In former years, the captain of each naval vessel prescribed the calls blown on his ship and these Marine drummers and fifers were required to know these pieces. For instance, Annie Laurie might be played for Morning Colors, and Auld Lang Syne for Retreat. It was not until 1892 that the Navy issued instructions making all bugle calls uniform and standard.
The use of military bands and military music is coeval with that of the development of organized armies in Europe during the fifteenth and sixteenth centuries. The mercenary troops of the Austrians, and the French, maintained large bands of trumpets and kettledrums and when they met in the battles of Marignano (1515) and Pavia (1525), the clash of the instruments was as strident and as fear-inspiring as the clash of armor and weapons.
The music of these groups was limited mainly to battle signals and to visual display such as was to be found, for example, in the extravagant and affected movement of the kettledrums that survive today with modern-day drum majors, and in the heraldic flourishes of the trumpeters who were organized into guilds and endowed with many privileges that distinguished them from civilian musicians of the day.
It was not until the advent of the eighteenth century that the introduction of melody instruments, such as oboe, bassoon, French horn, and clarinet led to a broader repertory of military music. The growth and popularity of wind bands, both military and civilian, continued from the early sixteenth century and eventually spread all over Europe.
Although the Germans were the pioneers of military music, the French and English were avid supporters and followers. By 1750, European military bands included oboes, clarinets, bassoons, horns, trumpets, trombones, and drums. Further, their musical quality was good and improving. The addition of piccolos, bass drums, and cymbals occurred around 1800, marking an important step toward the instrumentation of the modern military band.
From the late seventeenth century, bands were attached to infantry regiments. Majorities of the British Guards Regiments continue that tradition to this day. Napoleon maintained regimental bands consisting of one piccolo, one high clarinet, sixteen clarinets, four bassoons, two serpents (an early version of the tuba), two trumpets, one bass trumpet, four horns, three trombones, two snare drums, one bass drum, one triangle, and two pairs of cymbals.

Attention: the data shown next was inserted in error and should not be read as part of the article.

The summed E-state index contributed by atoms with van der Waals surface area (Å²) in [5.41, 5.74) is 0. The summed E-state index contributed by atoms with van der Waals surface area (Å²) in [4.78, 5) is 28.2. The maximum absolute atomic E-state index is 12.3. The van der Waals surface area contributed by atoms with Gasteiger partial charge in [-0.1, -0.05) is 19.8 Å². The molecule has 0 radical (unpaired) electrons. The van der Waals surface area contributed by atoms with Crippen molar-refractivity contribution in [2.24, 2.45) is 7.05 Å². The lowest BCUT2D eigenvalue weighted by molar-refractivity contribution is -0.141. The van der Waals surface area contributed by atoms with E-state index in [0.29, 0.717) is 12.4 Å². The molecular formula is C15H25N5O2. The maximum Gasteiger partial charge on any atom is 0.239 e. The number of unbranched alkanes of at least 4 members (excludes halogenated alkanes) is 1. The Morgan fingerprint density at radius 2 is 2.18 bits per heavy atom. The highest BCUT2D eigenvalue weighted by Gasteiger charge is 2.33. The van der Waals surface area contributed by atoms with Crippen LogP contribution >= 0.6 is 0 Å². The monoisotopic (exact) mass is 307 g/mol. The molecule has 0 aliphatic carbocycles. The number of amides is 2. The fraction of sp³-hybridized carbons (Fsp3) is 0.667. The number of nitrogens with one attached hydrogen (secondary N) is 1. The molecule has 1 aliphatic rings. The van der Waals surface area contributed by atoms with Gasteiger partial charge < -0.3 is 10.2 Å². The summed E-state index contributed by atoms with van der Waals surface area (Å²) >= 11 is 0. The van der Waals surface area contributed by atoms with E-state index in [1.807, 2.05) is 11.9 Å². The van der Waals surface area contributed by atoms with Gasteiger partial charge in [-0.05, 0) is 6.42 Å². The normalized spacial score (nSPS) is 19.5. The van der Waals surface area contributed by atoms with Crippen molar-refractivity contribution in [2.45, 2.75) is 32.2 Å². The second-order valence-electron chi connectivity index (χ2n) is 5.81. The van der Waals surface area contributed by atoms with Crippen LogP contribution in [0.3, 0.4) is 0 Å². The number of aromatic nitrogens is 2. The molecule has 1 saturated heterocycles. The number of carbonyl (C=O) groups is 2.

A performance given in Berlin in 1838 in honor of the Russian Emperor, in which a combined band of sixteen infantry and sixteen cavalry regiments, was assembled and in which over twelve hundred musicians participated, was a landmark in the development of military bands and music.
The bass tuba made its appearance in the military band at this time and composition of instruments for the military band was completed in 1850 with the addition of the saxophone. The beginning of military music in America occurred during the revolutionary period and mainly consisted of fife and drum playing.
Although Congress authorized the Army to form brigade bands in 1792, this was not affected until 1812. The first Marine Band, organized in 1798, consisted of a drum major, a fife major, and thirty-two drummers and fifers. When this unit moved to Washington, D. C. with the Federal government in 1800, it consisted of at least two oboes, two clarinets, two horns, a bassoon, and a snare drum. Since that time, bands have appeared in all branches of the American military with each service supporting a premiere band in Washington, D.C.